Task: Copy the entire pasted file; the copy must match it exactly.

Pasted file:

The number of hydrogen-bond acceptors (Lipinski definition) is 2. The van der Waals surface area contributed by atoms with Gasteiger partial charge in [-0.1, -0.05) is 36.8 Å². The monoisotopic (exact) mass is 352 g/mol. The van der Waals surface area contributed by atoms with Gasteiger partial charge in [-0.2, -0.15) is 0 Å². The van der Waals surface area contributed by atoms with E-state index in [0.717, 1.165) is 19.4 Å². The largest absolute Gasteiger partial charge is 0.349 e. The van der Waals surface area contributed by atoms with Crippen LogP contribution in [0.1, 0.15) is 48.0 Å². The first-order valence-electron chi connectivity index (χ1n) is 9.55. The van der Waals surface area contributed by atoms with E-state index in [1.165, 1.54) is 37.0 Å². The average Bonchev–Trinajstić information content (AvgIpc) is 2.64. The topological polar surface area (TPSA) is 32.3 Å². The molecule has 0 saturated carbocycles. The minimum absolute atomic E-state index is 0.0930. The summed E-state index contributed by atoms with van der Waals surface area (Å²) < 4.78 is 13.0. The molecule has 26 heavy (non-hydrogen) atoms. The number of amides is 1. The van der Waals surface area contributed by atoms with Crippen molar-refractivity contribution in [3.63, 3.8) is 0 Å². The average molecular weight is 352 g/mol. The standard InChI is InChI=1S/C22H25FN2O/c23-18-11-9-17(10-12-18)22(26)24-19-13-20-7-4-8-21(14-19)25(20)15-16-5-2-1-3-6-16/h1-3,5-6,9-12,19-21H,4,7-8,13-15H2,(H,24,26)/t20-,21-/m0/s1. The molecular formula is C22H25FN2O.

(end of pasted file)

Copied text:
The number of hydrogen-bond acceptors (Lipinski definition) is 2. The van der Waals surface area contributed by atoms with Gasteiger partial charge in [-0.1, -0.05) is 36.8 Å². The monoisotopic (exact) mass is 352 g/mol. The van der Waals surface area contributed by atoms with Gasteiger partial charge in [-0.2, -0.15) is 0 Å². The van der Waals surface area contributed by atoms with E-state index in [0.717, 1.165) is 19.4 Å². The largest absolute Gasteiger partial charge is 0.349 e. The van der Waals surface area contributed by atoms with Crippen LogP contribution in [0.1, 0.15) is 48.0 Å². The first-order valence-electron chi connectivity index (χ1n) is 9.55. The van der Waals surface area contributed by atoms with E-state index in [1.165, 1.54) is 37.0 Å². The average Bonchev–Trinajstić information content (AvgIpc) is 2.64. The topological polar surface area (TPSA) is 32.3 Å². The molecule has 0 saturated carbocycles. The minimum absolute atomic E-state index is 0.0930. The summed E-state index contributed by atoms with van der Waals surface area (Å²) < 4.78 is 13.0. The molecule has 26 heavy (non-hydrogen) atoms. The number of amides is 1. The van der Waals surface area contributed by atoms with Crippen molar-refractivity contribution in [3.63, 3.8) is 0 Å². The average molecular weight is 352 g/mol. The standard InChI is InChI=1S/C22H25FN2O/c23-18-11-9-17(10-12-18)22(26)24-19-13-20-7-4-8-21(14-19)25(20)15-16-5-2-1-3-6-16/h1-3,5-6,9-12,19-21H,4,7-8,13-15H2,(H,24,26)/t20-,21-/m0/s1. The molecular formula is C22H25FN2O.